COLLEGE STATION — It’s opening day and the sun is still a faint glow when the doe is spotted by the anxious hunter. He peers through his scope as she disappears into the brush 75 yards ahead, pausing only to look back over her shoulder as if being followed.
The hunter turns his head slowly to his left as he hears the movement of something easing through the brush. Surely it’s the buck that the doe was looking back at. The hunter again raises his rifle and puts the crosshairs on an opening in the brush. The small opening offers his only shot, and it will have to be a quick one.
Slowly the grey form moves into the clearing, an indistinguishable hulk in the pre-dawn brush. The hunter’s trigger finger inches backward, ever so slowly until . . . wait that’s not a buck, it’s a camo-clad hunter sneaking among the brush. He eases his finger off the trigger and his .270 back to his lap.
A cold chill grips him as he realizes how close he came to making his unannounced comrade an unfortunate statistic.
Hunting, by statistical measures, is a very safe sport. However, each year five to 10 Texans are seriously wounded or killed in a hunting accident, said Dr. Dale Rollins of San Angelo, Extension wildlife specialist.
Some of those are unfortunate cases of mistaken identity as nearly happened above, he added.
Hunters being mistaken for game can be completely avoided with two basic rules of hunting safety. The first is to positively identify the intended target. Never take “sound shots,” he said. Next, practice “defensive hunting.” Wearing some item of blaze orange clothing makes hunters easily identifiable to others. Blaze orange clothing is a requirement only for those on public lands, but it’s a good idea for anyone hunting, especially deer hunters during the gun season.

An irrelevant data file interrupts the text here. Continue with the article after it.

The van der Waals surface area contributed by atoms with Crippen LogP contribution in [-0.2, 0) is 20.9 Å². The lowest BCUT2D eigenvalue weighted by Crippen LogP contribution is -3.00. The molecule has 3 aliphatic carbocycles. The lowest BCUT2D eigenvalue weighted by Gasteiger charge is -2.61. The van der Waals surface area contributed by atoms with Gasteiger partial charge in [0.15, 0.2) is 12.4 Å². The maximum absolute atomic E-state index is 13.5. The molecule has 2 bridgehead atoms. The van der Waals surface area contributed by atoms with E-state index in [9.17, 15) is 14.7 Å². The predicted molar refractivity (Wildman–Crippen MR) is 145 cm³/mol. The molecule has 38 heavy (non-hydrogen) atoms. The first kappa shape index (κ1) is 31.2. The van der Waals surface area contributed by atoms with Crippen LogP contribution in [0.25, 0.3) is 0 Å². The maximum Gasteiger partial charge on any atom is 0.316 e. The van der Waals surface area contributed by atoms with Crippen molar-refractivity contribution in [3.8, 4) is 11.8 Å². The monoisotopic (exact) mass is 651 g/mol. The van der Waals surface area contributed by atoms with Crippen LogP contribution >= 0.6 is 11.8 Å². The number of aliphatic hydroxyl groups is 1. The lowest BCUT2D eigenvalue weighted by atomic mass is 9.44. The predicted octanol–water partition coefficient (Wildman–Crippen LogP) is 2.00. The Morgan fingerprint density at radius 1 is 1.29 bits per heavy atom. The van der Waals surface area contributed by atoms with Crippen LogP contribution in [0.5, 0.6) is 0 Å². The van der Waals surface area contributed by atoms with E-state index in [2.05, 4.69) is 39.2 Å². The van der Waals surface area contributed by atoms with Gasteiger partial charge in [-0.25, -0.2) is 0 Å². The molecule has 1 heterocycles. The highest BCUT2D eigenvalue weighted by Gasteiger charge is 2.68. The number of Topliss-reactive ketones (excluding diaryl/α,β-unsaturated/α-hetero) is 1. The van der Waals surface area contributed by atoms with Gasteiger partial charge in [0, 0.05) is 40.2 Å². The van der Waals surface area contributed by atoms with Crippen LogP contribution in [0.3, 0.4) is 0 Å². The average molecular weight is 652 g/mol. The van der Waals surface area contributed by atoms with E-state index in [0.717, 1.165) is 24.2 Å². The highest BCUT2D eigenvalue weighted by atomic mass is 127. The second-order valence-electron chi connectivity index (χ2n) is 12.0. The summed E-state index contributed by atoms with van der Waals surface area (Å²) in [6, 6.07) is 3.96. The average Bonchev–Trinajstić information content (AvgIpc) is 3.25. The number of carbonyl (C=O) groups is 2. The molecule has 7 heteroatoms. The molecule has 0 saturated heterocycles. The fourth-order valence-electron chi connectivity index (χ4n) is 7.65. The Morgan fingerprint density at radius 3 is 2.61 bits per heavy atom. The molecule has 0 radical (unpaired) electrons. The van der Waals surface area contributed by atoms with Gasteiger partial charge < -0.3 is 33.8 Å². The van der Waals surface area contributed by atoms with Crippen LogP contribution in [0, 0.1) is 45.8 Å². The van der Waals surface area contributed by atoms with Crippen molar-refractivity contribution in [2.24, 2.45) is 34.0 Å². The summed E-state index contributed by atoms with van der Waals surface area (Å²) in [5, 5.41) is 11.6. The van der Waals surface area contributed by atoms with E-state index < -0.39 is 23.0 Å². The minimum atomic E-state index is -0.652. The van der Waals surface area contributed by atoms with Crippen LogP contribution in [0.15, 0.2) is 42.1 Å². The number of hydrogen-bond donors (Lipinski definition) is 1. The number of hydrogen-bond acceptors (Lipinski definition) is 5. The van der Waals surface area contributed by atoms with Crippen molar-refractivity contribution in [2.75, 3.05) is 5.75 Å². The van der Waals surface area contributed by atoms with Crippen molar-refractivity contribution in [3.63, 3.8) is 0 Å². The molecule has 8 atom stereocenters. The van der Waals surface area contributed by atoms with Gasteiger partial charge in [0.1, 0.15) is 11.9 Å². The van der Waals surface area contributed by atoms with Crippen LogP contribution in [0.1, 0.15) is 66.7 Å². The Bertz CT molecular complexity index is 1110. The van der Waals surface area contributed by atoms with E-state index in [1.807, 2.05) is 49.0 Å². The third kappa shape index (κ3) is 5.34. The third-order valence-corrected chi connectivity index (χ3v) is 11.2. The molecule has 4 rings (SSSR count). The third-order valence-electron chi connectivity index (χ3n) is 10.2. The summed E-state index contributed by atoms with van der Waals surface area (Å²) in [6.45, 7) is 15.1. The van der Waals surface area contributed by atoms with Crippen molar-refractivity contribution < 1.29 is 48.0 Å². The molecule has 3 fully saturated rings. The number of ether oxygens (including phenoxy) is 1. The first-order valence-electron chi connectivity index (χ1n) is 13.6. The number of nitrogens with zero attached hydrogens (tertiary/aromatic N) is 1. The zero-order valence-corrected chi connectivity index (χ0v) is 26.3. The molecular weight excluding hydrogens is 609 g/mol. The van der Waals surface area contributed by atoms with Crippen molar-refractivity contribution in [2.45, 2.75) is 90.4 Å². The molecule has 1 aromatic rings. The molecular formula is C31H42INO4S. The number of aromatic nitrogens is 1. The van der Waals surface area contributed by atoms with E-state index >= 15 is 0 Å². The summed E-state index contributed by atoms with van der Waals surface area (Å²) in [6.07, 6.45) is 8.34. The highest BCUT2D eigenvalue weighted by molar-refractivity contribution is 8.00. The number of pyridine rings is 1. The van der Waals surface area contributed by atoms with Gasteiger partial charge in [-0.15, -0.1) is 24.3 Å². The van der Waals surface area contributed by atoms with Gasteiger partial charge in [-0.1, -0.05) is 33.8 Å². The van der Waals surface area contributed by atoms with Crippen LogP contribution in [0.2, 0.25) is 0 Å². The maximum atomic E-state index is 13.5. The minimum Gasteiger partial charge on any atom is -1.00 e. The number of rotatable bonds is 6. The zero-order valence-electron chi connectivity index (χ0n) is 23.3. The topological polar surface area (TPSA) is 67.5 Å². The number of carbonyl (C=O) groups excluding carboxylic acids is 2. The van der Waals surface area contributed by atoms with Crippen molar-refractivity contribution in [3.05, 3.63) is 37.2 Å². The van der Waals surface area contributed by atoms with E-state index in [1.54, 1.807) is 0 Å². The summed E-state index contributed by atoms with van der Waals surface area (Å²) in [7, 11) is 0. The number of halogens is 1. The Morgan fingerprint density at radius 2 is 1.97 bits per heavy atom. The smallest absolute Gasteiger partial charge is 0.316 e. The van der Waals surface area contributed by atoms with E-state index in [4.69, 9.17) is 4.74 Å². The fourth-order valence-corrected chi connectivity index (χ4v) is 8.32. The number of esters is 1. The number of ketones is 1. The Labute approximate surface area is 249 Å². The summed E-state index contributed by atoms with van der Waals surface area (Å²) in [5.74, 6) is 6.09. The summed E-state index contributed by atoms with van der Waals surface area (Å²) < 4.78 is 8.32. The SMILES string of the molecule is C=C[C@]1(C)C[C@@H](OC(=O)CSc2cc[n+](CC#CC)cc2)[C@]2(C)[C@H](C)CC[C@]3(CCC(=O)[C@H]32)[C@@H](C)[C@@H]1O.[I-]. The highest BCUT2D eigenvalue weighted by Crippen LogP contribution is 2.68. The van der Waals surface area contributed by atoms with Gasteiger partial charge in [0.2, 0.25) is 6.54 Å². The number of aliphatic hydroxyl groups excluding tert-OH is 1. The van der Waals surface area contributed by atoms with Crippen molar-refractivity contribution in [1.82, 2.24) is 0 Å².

“Wearing a blaze orange cap and/or vest is very cheap life insurance,” he advised. “We lose one or more hunters each year who could have, and probably would be alive today if they’d been wearing blaze orange.”
The high visibility fabric has been used for more than 20 years in many states, and all have witnessed a visible reduction in hunting accidents of hunters being mistaken for game. Some hunters resist blaze orange as a greater chance of being seen by deer. “We once thought that deer were color blind, and that they couldn’t distinguish colors, only patterns,” Rollins said. “Today we know that deer do have limited color vision, but not to the degree that something like a wild turkey has.”
The way most Texans hunt, from a blind or tripod stand, the deer’s degree of color discernment is a moot issue, according to Rollins. “If nothing else, wear a blaze orange cap and vest while travelling to and from your blind” he suggests. “It might mean the difference as to whether you have the chance to go hunting next year or not.”